Gayle Tanaka

About the Print
“It is the process of formation of what was/is behind  my face that my work explores. Through the manipulation of imagery and color, I hope to reveal some of  what goes on behind the changing face of America.  

“In the print Face-Off, I have taken my face and made  it into a mask of Color…the tones are simply layers of  ink on a piece of paper, just as skin is a layer of tissue  on other tissue.”

Gayle Tanaka

Born October 16, 1953
Chicago, Illinois
About the Artist

Artist and printmaker Gayle Tanaka earned her BFA in Painting from the University of Hawaii and an MFA in Printmaking from San Francisco State University.

She exhibited her work nationally at institutions including Soho20 Gallery in New York City, El Museo in Buffalo, New York; A.R.C. Gallery in Chicago, Illinois; A.I.R. Gallery in New York City, San Francisco Art Commission in California, Chicago Cultural Center in Illinois, Olga Dollar Gallery in San Francisco, California; Hyde Park Art Center in Chicago, Noyes Cultural Arts Center in Evanston, Illinois; Jewish Museum in San Francisco, California; Newhouse Center for Contemporary Art in Staten Island, New York; Anchor Graphics in Chicago, Center for Photography at Woodstock in New York, Japantown Peace Plaza in San Francisco, Honolulu Academy of the Arts in Hawaii; and Rice Media Center Gallery at Rice University in Houston, Texas.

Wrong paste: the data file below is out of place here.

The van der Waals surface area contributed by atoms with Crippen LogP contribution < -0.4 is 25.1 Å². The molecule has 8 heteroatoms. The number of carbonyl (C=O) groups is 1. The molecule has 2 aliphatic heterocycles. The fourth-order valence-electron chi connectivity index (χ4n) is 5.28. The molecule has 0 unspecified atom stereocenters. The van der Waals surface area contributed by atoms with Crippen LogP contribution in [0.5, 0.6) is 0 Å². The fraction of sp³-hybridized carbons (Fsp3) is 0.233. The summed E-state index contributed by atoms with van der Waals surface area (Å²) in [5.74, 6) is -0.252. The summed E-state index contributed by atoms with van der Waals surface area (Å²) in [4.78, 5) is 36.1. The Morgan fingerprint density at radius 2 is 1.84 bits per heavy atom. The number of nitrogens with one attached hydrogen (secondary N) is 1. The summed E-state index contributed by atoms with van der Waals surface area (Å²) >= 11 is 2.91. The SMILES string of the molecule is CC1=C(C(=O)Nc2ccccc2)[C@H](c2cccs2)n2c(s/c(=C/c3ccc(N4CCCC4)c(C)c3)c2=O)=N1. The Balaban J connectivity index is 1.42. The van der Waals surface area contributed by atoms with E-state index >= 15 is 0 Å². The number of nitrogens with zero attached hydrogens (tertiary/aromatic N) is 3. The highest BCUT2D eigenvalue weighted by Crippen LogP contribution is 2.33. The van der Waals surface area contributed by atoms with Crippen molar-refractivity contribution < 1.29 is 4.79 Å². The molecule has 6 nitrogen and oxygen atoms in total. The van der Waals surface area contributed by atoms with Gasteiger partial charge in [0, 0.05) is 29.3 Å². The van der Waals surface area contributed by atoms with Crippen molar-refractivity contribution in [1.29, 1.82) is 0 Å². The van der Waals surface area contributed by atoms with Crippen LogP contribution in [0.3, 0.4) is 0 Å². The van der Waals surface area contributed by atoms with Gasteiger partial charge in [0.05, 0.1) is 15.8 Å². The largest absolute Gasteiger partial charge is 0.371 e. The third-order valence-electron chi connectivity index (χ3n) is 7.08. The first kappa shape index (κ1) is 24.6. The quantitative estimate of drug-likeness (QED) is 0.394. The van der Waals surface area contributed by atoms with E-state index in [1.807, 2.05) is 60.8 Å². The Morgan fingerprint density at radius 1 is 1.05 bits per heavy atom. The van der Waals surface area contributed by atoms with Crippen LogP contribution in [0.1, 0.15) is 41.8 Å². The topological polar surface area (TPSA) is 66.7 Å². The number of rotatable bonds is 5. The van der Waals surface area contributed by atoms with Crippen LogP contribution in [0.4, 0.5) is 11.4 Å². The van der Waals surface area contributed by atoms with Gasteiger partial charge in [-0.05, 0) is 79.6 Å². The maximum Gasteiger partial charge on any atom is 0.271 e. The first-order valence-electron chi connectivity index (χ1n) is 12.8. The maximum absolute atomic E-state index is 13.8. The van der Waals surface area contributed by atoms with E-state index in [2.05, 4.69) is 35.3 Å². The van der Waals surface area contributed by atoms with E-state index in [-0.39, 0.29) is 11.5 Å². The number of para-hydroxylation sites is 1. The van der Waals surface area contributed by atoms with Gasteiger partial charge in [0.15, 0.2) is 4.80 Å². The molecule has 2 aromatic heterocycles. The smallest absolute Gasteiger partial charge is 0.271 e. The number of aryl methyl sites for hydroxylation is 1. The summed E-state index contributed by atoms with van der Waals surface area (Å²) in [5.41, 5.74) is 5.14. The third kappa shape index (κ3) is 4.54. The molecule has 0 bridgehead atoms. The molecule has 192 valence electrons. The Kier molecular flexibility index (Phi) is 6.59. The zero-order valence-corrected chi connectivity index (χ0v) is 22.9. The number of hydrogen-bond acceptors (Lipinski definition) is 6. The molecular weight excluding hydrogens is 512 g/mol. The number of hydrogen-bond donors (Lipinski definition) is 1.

Her awards and residencies include a BCAT/Rotunda Gallery Artists’ Residency in Brooklyn, New York; a Knight Foundation Visiting Artist Fellowship at Brandywine Workshop in Philadelphia, Pennsylvania; an Anchor Graphics artist residency in Chicago, a Puffin Foundation Grant Award and a Kala Fellowship Award in Berkeley, California.

Curriculum Connections

Suggested Topics for World History and Visual Literacy

World History, Visual Literacy

The archives of history have manifold reference points and are opening up to public access to offer new narratives based on the documents and evidence that exist, including first- person notes and recorded interviews. As new resources become available and new evidence comes to light, an “archival fever” has arisen among artists who incorporate found photographs and documents into their artwork and offer profound, documented evidence and versions of history that may have been hidden, denied, or misrepresented previously.

Our abilities as viewers to understand the messages and connections that the artists hope their imagery will convey is largely based on the extent of our own experi- ences and information that we bring to viewing and interpreting the artwork. In many countries, these types of messages are not brought to broad public attention and are often considered subversive.

Questions to Consider